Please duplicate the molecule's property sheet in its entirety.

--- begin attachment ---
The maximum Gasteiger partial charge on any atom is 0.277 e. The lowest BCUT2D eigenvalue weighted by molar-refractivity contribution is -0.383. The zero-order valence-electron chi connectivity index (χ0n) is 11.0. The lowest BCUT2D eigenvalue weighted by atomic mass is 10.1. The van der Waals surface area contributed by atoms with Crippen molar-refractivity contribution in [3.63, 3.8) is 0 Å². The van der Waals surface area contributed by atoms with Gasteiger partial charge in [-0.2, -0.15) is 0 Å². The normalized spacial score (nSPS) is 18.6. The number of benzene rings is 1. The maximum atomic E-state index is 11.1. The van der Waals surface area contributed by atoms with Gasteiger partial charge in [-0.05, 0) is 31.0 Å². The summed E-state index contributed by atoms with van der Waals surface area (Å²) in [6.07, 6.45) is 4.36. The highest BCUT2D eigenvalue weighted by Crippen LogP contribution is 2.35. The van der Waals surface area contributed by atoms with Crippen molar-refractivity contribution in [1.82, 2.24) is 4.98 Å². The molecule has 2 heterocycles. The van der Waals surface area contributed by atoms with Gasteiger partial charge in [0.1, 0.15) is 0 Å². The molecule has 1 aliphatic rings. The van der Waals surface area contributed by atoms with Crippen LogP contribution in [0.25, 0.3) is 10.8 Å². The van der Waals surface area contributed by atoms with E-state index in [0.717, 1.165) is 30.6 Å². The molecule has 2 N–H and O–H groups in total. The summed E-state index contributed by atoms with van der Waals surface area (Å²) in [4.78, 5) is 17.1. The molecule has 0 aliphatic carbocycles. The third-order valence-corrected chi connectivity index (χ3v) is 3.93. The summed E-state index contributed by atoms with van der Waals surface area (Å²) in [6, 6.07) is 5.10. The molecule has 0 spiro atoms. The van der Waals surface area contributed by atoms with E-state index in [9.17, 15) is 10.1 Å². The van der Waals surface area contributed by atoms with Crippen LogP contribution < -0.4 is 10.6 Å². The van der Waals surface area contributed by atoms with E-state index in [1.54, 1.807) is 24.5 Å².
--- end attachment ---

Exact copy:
The maximum Gasteiger partial charge on any atom is 0.277 e. The lowest BCUT2D eigenvalue weighted by molar-refractivity contribution is -0.383. The zero-order valence-electron chi connectivity index (χ0n) is 11.0. The lowest BCUT2D eigenvalue weighted by atomic mass is 10.1. The van der Waals surface area contributed by atoms with Crippen molar-refractivity contribution in [3.63, 3.8) is 0 Å². The van der Waals surface area contributed by atoms with Gasteiger partial charge in [-0.2, -0.15) is 0 Å². The normalized spacial score (nSPS) is 18.6. The number of benzene rings is 1. The maximum atomic E-state index is 11.1. The van der Waals surface area contributed by atoms with Gasteiger partial charge in [-0.05, 0) is 31.0 Å². The summed E-state index contributed by atoms with van der Waals surface area (Å²) in [6.07, 6.45) is 4.36. The highest BCUT2D eigenvalue weighted by Crippen LogP contribution is 2.35. The van der Waals surface area contributed by atoms with Crippen molar-refractivity contribution in [1.82, 2.24) is 4.98 Å². The molecule has 2 heterocycles. The van der Waals surface area contributed by atoms with Gasteiger partial charge in [0.1, 0.15) is 0 Å². The molecule has 1 aliphatic rings. The van der Waals surface area contributed by atoms with Crippen LogP contribution in [0.25, 0.3) is 10.8 Å². The van der Waals surface area contributed by atoms with E-state index in [0.717, 1.165) is 30.6 Å². The molecule has 2 N–H and O–H groups in total. The summed E-state index contributed by atoms with van der Waals surface area (Å²) in [4.78, 5) is 17.1. The molecule has 0 aliphatic carbocycles. The third-order valence-corrected chi connectivity index (χ3v) is 3.93. The summed E-state index contributed by atoms with van der Waals surface area (Å²) in [6, 6.07) is 5.10. The molecule has 0 spiro atoms. The van der Waals surface area contributed by atoms with E-state index in [9.17, 15) is 10.1 Å². The van der Waals surface area contributed by atoms with Crippen LogP contribution < -0.4 is 10.6 Å². The van der Waals surface area contributed by atoms with E-state index in [1.54, 1.807) is 24.5 Å².